Posted on July, 12, 2019 at 10:41 am
Columnists - The Star
There are many fine roads in Kenya that did not exist in the colonial era. Likewise, there is now a brand-new railway which had not even been considered at the time we got independence.
And there are many TV stations, radio stations, hospitals, schools, housing estates and universities which were not on anyone’s radar back in 1963. So, it would appear that some progress has been made in the 50-plus years since Kenya became an independent country.
However, there is one thing which has hardly changed: the manner in which the great majority of our people make a living. At Independence, Kenya had an agrarian economy. And to a large extent Kenya is still an agrarian economy.
The major difference is that millions of Kenyans are now smallholder farmers, working their own small plots of land with their families. Whereas in the early 1960s many such people would have been farmhands on large-scale plantations owned by “white settlers” as they were then known.
Looking back on those early and optimistic years, it seems obvious that the indigenous Kenyans of those days took it for granted that land ownership had a direct causal link to some degree of prosperity. They had no way of knowing that given the direction in which the global economy was moving, small-scale agriculture would soon be a doomed enterprise.
For we now live in a world in which the huge subsidies offered to farmers in the rich nations regularly lead to an overproduction of most staple foods. And thus, for example, a Kenyan maize farmer now finds that their chances of being able to feed, clothe and educate their children, depend entirely on their government effectively limiting the imports of much cheaper maize sourced from global markets.
Indeed “disposal of agricultural surplus” is a major and contentious item on the high-level meetings of the Food and Agriculture Organization.
You can get some idea of what our dairy farmers are up against, if they should seek to make any substantial exports of milk products, by the revelations contained in this European Union briefing of December 2018 titled, 'The EU dairy sector: Main features, challenges and prospects':
“The 2014 to 2016 crisis, during which raw milk prices dropped dramatically …triggered a reaction by the Commission based on public intervention-buying, private storage and a range of exceptional measures. Two aid packages were adopted, including incentives for farmers to reduce production.”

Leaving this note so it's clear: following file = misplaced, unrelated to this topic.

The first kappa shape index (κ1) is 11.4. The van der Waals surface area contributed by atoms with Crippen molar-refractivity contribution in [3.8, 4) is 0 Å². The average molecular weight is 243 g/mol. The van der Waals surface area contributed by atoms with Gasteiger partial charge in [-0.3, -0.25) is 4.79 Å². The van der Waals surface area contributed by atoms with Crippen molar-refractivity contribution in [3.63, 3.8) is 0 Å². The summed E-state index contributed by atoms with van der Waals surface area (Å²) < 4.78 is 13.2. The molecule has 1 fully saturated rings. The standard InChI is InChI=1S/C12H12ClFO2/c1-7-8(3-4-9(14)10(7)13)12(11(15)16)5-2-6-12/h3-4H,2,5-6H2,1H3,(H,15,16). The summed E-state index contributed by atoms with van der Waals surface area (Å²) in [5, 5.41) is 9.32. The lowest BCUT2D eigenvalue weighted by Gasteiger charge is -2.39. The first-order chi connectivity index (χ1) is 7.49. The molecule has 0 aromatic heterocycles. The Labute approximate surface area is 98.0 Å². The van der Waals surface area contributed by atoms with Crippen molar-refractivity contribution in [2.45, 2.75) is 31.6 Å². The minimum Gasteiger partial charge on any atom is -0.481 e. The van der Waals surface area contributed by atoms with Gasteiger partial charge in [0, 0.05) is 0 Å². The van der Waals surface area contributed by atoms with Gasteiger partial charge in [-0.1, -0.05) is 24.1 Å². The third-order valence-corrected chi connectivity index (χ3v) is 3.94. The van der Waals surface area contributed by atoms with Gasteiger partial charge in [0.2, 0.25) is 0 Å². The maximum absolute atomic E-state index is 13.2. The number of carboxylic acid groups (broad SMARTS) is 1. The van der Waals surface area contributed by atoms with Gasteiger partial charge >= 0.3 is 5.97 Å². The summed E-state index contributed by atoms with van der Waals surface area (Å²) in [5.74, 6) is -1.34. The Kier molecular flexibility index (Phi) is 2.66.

Just in case you missed the key line there, it says that EU dairy farmers were being given financial incentives “to reduce production”. Broadly speaking, entrenched official subsidies ensure that European dairy farmers are guaranteed a decent income, irrespective of the fluctuations in global prices for milk products.
But of course, it is not only Kenyan smallholder farmers who find themselves crushed by the relentless march of globalised agriculture, or the overproduction of formerly valuable farm produce.
Consider this recent report in the Washington Post:
“Guatemala is now the single largest source of migrants attempting to enter the United States — more than 211,000 were apprehended at the Southwest border in the eight months from October to May…in western Guatemala, one of the biggest factors in that surge is the falling price of coffee…Since 2017, most farmers have been operating at a loss…A staggering number of those farmers have decided to migrate.”
Guatemala has a population of 17.5 million.
So proportionately, the Kenyan equivalent of this human tragedy in Guatemala, would be a news report that reads something like this:
“…more than 500,000 Kenyan refugees seeking to cross the Mediterranean to illegally enter into Western Europe, were apprehended in Libya in the eight months from October to May…the biggest factor is the steep fall in prices paid to farmers who grow coffee, tea, maize, and sugarcane”
That is the kind of disaster which awaits us, if our elected leaders cannot find a solution to the looming agricultural apocalypse in Kenya.
Having failed to industrialise, what we needed most, all these years since Independence, was some kind of agrarian revolution which would make small-scale farming viable.
But thus far nobody has been able to figure out how that can be achieved.
Source: The Star